Credit cards were introduced in the 1950s, and although you likely don't have one of those golden oldies in your wallet right now, chances are you do have some cards in there that are easily vulnerable to fraud.
In the U.S., credit card companies have just recently been updating the technology in your card. The new cards include a more secure chip that's used in conjunction with your PIN to prevent identity theft. Many European countries made the switch years ago.
If you don't have one of the new "chip-and-PIN" cards, thieves just need to swipe your older non-chip-and-PIN card through a reader to get your information and create a new PIN. This is known as "card skimming." Learn how you can spot card skimmers before they steal your information.
Once it's swiped, your information is often sold on the "Dark Web," the hidden part of the Internet most of us never access. Find out what dangerous and illegal things lurk in the Dark Web and how it affects you.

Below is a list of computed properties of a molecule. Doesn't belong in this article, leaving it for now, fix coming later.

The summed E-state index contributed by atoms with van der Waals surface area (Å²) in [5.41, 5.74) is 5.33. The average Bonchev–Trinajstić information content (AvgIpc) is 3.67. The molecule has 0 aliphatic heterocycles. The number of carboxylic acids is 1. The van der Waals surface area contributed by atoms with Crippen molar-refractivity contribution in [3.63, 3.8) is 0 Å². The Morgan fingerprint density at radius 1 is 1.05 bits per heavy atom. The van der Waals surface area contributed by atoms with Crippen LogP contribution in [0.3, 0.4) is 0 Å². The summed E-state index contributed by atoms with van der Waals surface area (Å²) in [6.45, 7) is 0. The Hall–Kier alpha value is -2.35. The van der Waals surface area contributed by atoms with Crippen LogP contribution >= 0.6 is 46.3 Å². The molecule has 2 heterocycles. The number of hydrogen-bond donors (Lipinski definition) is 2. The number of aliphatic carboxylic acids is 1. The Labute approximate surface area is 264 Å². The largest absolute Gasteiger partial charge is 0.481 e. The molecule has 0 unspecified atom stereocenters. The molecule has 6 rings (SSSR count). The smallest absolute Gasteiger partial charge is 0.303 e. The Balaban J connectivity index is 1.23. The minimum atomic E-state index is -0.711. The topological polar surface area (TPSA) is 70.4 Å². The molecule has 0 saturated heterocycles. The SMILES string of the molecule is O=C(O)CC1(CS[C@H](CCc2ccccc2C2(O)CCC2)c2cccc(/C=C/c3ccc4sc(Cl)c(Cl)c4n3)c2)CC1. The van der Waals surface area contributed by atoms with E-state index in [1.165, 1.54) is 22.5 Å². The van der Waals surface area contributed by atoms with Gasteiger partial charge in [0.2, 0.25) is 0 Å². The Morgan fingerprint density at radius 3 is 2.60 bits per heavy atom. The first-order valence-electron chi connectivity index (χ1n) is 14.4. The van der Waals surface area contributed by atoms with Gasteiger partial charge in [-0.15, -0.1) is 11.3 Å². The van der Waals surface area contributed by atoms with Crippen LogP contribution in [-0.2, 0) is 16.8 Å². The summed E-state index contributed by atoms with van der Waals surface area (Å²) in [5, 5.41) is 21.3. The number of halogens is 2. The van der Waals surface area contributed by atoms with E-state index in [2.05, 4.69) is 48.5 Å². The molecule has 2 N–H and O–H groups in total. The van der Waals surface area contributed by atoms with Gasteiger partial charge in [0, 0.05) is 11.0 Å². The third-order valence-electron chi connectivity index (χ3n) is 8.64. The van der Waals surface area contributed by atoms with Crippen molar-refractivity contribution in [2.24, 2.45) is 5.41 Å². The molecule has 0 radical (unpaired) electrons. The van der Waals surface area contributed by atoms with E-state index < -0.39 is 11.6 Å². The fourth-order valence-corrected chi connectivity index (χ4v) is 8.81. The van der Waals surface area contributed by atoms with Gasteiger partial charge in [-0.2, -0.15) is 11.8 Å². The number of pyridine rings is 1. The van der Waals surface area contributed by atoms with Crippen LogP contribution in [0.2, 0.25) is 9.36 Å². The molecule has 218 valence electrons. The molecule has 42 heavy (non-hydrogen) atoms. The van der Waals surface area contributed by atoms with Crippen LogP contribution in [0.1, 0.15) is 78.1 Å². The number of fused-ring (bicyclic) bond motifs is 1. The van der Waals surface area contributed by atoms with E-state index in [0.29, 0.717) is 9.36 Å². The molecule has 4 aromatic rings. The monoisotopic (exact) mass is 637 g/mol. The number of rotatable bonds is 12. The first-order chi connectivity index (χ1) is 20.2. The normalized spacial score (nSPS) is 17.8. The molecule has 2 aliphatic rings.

These less-secure cards contribute to the $6 billion Americans lost last year alone due to identity theft, which some estimates say occurs every two seconds. Thirteen million Americans were victimized in 2014.
Credit card companies are increasingly adapting their cards to the more secure chip-and-PIN technology, but merchants are slower to catch up. That's because businesses must upgrade to new machines to process the new credit cards.
If you want to help speed up the process, let your favorite retailers know that you want them to adopt stronger security. Hopefully if enough of their customers complain, they'll get the message and we'll all be safer.